Post Syndicated from John Ohle original https://aws.amazon.com/blogs/big-data/run-common-data-science-packages-on-anaconda-and-oozie-with-amazon-emr/
In the world of data science, users must often sacrifice cluster set-up time to allow for complex usability scenarios. Amazon EMR allows data scientists to spin up complex cluster configurations easily, and to be up and running with complex queries in a matter of minutes.
Data scientists often use scheduling applications such as Oozie to run jobs overnight. However, Oozie can be difficult to configure when you are trying to use popular Python packages (such as “pandas,” “numpy,” and “statsmodels”), which are not included by default.
One such popular platform that contains these types of packages (and more) is Anaconda. This post focuses on setting up an Anaconda platform on EMR, with an intent to use its packages with Oozie. I describe how to run jobs using a popular open source scheduler like Oozie.
For this post, you walk through the following tasks:
- Create an EMR cluster.
- Download Anaconda on your master node.
- Configure Oozie.
- Test the steps.
Create an EMR cluster
Spin up an Amazon EMR cluster using the console or the AWS CLI. Use the latest release, and include Apache Hadoop, Apache Spark, Apache Hive, and Oozie.
To create a three-node cluster in the us-east-1 region, issue an AWS CLI command such as the following. This command must be typed as one line, as shown below. It is shown here separated for readability purposes only.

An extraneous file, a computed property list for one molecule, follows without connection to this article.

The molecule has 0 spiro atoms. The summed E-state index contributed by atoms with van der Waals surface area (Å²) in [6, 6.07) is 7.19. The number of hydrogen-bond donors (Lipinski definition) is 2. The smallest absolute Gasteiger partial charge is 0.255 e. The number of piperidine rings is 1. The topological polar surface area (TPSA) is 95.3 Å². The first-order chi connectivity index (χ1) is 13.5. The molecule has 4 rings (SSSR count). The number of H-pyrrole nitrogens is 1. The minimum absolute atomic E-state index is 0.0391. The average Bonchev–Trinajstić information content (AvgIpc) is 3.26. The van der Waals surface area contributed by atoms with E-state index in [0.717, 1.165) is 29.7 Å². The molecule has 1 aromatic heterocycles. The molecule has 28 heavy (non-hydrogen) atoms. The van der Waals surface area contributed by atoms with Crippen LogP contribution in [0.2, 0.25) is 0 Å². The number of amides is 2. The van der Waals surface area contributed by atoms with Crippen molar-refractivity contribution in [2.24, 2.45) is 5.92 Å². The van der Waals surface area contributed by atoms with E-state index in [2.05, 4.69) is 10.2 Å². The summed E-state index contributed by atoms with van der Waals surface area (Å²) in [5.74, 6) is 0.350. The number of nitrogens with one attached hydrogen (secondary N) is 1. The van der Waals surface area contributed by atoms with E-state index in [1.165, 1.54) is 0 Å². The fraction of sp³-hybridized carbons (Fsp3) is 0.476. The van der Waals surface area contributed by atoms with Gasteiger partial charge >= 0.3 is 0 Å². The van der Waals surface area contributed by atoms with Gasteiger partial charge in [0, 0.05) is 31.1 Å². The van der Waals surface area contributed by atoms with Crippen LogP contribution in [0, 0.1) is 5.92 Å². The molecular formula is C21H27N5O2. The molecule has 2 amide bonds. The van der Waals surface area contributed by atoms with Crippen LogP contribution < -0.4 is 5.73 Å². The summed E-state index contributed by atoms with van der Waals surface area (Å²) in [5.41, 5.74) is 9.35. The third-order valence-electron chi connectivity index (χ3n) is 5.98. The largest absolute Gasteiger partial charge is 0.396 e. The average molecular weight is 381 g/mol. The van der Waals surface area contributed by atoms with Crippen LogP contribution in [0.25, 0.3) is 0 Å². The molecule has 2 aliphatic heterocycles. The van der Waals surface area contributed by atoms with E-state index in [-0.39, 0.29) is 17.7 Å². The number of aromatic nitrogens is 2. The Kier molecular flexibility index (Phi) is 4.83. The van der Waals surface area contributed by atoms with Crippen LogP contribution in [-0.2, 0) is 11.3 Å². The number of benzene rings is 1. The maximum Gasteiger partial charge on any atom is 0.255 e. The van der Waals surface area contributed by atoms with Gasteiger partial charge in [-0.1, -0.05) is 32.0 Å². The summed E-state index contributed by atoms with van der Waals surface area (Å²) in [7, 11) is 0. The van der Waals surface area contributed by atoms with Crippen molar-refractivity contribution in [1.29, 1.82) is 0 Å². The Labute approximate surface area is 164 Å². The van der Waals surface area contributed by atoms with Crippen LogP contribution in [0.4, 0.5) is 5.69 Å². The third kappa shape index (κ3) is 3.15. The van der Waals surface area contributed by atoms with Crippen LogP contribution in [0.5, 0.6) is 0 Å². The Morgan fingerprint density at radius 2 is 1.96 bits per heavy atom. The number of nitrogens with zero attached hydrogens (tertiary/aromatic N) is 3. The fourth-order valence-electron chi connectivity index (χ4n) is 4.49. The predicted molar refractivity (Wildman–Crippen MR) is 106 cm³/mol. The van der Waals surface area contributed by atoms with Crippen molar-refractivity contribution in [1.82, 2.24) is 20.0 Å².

One-line version for reference:
SSH into your EMR master node instance and download the official Anaconda installer:
At the time of publication, Anaconda 4.4 is the most current version available. For the download link location for the latest Python 2.7 version (Python 3.6 may encounter issues), see https://www.continuum.io/downloads. Open the context (right-click) menu for the Python 2.7 download link, choose Copy Link Location, and use this value in the previous wget command.
This post used the Anaconda 4.4 installation. If you have a later version, it is shown in the downloaded filename: “anaconda2-<version number>-Linux-x86_64.sh”.
Run this downloaded script and follow the on-screen installer prompts.
For an installation directory, select somewhere with enough space on your cluster, such as “/mnt/anaconda/”.
The process should take approximately 1–2 minutes to install. When prompted if you “wish the installer to prepend the Anaconda2 install location”, select the default option of [no].
After you are done, export the PATH to include this new Anaconda installation:
Zip up the Anaconda installation:
The zip process may take 4–5 minutes to complete.
(Optional) Upload this anaconda.zip file to your S3 bucket for easier inclusion into future EMR clusters. This removes the need to repeat the previous steps for future EMR clusters.
Next, you configure Oozie to use Pyspark and the Anaconda platform.
Get the location of your Oozie sharelibupdate folder. Issue the following command and take note of the “sharelibDirNew” value:
For this post, this value is “hdfs://ip-192-168-4-200.us-east-1.compute.internal:8020/user/oozie/share/lib/lib_20170616133136”.